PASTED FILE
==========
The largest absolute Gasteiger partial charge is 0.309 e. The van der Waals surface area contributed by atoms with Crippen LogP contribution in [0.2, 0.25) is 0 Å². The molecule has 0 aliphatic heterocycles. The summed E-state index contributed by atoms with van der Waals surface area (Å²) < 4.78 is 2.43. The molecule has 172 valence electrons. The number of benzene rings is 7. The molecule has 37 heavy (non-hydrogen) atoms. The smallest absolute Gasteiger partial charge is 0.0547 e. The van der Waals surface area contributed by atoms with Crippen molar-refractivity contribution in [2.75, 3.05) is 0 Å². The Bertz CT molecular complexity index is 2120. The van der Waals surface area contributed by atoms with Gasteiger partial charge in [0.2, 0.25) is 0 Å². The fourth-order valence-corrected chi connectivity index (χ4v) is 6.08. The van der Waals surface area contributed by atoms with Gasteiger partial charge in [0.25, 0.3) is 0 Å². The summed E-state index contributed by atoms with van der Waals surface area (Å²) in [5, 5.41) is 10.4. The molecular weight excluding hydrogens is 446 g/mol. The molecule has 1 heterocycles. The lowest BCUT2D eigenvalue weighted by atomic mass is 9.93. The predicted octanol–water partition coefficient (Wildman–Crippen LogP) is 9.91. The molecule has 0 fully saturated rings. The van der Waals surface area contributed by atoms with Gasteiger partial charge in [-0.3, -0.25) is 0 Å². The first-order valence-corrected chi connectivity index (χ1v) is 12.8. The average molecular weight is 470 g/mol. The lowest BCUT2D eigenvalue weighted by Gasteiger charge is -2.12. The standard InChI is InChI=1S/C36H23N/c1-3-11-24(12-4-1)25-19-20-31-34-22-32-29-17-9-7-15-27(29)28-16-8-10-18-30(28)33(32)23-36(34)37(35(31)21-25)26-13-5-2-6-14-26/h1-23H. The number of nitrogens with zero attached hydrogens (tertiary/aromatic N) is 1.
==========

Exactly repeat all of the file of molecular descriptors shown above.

The largest absolute Gasteiger partial charge is 0.309 e. The van der Waals surface area contributed by atoms with Crippen LogP contribution in [0.2, 0.25) is 0 Å². The molecule has 0 aliphatic heterocycles. The summed E-state index contributed by atoms with van der Waals surface area (Å²) < 4.78 is 2.43. The molecule has 172 valence electrons. The number of benzene rings is 7. The molecule has 37 heavy (non-hydrogen) atoms. The smallest absolute Gasteiger partial charge is 0.0547 e. The van der Waals surface area contributed by atoms with Crippen molar-refractivity contribution in [2.75, 3.05) is 0 Å². The Bertz CT molecular complexity index is 2120. The van der Waals surface area contributed by atoms with Gasteiger partial charge in [0.2, 0.25) is 0 Å². The fourth-order valence-corrected chi connectivity index (χ4v) is 6.08. The van der Waals surface area contributed by atoms with Gasteiger partial charge in [0.25, 0.3) is 0 Å². The summed E-state index contributed by atoms with van der Waals surface area (Å²) in [5, 5.41) is 10.4. The molecular weight excluding hydrogens is 446 g/mol. The molecule has 1 heterocycles. The lowest BCUT2D eigenvalue weighted by atomic mass is 9.93. The predicted octanol–water partition coefficient (Wildman–Crippen LogP) is 9.91. The molecule has 0 fully saturated rings. The van der Waals surface area contributed by atoms with Gasteiger partial charge in [-0.3, -0.25) is 0 Å². The first-order valence-corrected chi connectivity index (χ1v) is 12.8. The average molecular weight is 470 g/mol. The lowest BCUT2D eigenvalue weighted by Gasteiger charge is -2.12. The standard InChI is InChI=1S/C36H23N/c1-3-11-24(12-4-1)25-19-20-31-34-22-32-29-17-9-7-15-27(29)28-16-8-10-18-30(28)33(32)23-36(34)37(35(31)21-25)26-13-5-2-6-14-26/h1-23H. The number of nitrogens with zero attached hydrogens (tertiary/aromatic N) is 1.